Entrepreneurship educators gather for annual conference

Sean Yoder
September 23, 2021

UNIVERSITY PARK, Pa. — The Penn State Entrepreneurship Educators Gathering on Sept. 17 brought entrepreneurship advocates together from across the University to discuss how to improve the entrepreneurship ecosystem for students.

The annual conference, now in its ninth year, is organized by the Center for Penn State Student Entrepreneurship (CPSSE), a collaborative effort by educators from many colleges, campuses and programs at Penn State.

“Entrepreneurship and innovation are taught in every college and at every campus,” said Anne Hoag, director of the Center for Penn State Student Entrepreneurship and associate professor in the Donald P. Bellisario College of Communications. “With so many entrepreneurship educators teaching in so many different disciplines and departments, it’s essential that we get together and share ideas that improve the student learning experience. This annual gathering is one of the ways we do that.”

The demand for entrepreneurship education only continues to increase. According to AACSB International, in March 2020 demand worldwide for entrepreneurship education was up 66% year-on-year. Worldwide, colleges and universities continue adding entrepreneurship to their business programs.

At Penn State, entrepreneurship education is available to 76,000 students, a claim no other university can make, Hoag said.

“We’ve worked to break down barriers and make entrepreneurship available to more and more students over the years,” Hoag said. “At this year’s gathering, we had many great conversations, like how to keep students enrolled as they develop their ideas.”

Nearly 50 educators gathered at the Penn Stater Hotel and Conference Center or joined by Zoom to attend the 10 different sessions.

The morning keynote session had entrepreneurship educators think about how to support student entrepreneurs in the context of One Penn State 2025. Presenting were Lance Kennedy-Phillips, vice provost for planning and assessment; and Liz Wright, associate dean for academic affairs, Office of the Senior Vice President for Commonwealth Campuses, and director of academic affairs at Penn State Hazleton.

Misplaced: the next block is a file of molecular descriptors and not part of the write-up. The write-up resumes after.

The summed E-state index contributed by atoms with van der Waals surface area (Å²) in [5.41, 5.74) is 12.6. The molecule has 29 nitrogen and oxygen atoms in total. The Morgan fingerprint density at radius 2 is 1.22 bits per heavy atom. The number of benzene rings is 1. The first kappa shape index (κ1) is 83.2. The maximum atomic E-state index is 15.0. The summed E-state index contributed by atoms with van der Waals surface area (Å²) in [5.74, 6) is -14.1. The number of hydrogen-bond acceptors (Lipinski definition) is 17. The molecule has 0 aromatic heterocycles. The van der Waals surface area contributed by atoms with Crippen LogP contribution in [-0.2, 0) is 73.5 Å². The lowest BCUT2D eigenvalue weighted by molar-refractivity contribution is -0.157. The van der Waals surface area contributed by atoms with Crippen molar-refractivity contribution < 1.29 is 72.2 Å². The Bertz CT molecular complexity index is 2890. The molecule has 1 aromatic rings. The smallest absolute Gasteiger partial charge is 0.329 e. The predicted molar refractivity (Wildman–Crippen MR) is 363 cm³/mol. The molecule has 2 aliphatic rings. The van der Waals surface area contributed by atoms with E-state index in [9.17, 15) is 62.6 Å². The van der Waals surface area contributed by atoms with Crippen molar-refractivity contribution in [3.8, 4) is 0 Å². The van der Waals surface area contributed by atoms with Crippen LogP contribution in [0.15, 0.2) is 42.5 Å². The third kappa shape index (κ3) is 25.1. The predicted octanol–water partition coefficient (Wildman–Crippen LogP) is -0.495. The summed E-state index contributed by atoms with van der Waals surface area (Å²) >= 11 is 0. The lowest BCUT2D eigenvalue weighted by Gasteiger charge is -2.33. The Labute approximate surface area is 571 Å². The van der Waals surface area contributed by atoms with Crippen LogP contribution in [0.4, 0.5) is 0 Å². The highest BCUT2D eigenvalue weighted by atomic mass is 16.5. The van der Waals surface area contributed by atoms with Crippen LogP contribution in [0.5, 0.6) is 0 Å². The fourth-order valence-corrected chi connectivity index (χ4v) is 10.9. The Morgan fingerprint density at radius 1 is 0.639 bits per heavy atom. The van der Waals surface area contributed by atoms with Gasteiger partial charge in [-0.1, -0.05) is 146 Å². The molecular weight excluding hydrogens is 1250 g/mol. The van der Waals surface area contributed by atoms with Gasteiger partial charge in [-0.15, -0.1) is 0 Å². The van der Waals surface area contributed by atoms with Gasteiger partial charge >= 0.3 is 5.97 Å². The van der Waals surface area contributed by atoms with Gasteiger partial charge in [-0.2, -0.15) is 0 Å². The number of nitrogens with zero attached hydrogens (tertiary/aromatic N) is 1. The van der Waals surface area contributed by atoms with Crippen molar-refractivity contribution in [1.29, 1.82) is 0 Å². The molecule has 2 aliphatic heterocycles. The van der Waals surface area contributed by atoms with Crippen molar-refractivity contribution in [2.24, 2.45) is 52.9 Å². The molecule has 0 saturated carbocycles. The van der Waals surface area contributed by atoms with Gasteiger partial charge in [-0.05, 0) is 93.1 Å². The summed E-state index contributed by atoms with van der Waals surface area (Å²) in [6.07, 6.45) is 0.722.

“I think it’s important that we look at our structures and find innovation and find opportunity for change,” Kennedy-Phillips said. “I hope One Penn State 2025 can do that.”

After attendees went through a series of brainstorming sessions in small groups, they presented ideas to Kennedy-Phillips and Wright for how to better support student entrepreneurs. Groups pitched ideas such as giving students credit for their entrepreneurship ventures if they haven’t completed their degree but return to Penn State and how to help students finish their schooling while successfully building their venture.

Wright said those ideas were “near and dear to her heart.”

“How can we translate that incredibly rich experience into something that fits into that credit system?” she asked.

Throughout the day, participants chose from workshops on the role of entrepreneurship in advancing Sustainable Development Goals and teaching technologies like virtual reality and Adobe Spark. They also tackled big issues like how to deliver the needs of student entrepreneurs, creating a culture of entrepreneurship across campuses and disciplines and strengthening students’ intercultural skills through the Experiential Digital Global Engagement program.

“Every year this event gets bigger,” Hoag said. “More and more faculty and staff join our entrepreneurship and innovation educators community. It makes sense: What better way to help students prepare for the uncertainty of the future than by learning the skills, knowledge and values of innovating and enterprising?”

About the Center for Penn State Student Entrepreneurship

The CPSSE has affiliated programs from across the University.

  • The Intercollege Entrepreneurship and Innovation Minor (ENTI).
  • The Corporate Innovation and Entrepreneurship (CIENT) major and graduate credit certificate program from the Smeal College of Business.
  • The bachelor of science in business with entrepreneurship option and entrepreneurship minor from Penn State Altoona.
  • New Ventures & Entrepreneurship graduate certificate from Penn State Great Valley.
  • Entrepreneurship minor, master's of business administration and CIENT graduate certificate program from Penn State World Campus.
  • Graham Fellows Program for Entrepreneurial Leadership from Penn State York.
  • Lion LaunchPad living-learning community at the University Park campus.
  • Several student organizations with an entrepreneurship and innovation focus, including Innoblue, Happy Valley Communications, Enactus, HackPSU and Happy Valley Venture Capital.
  • Sheetz Fellows program and Sheetz Center for Entrepreneurial Excellence at Penn State Altoona.

Learn more about entrepreneurship and innovation at Penn State at cpsse.psu.edu.

Last Updated September 23, 2021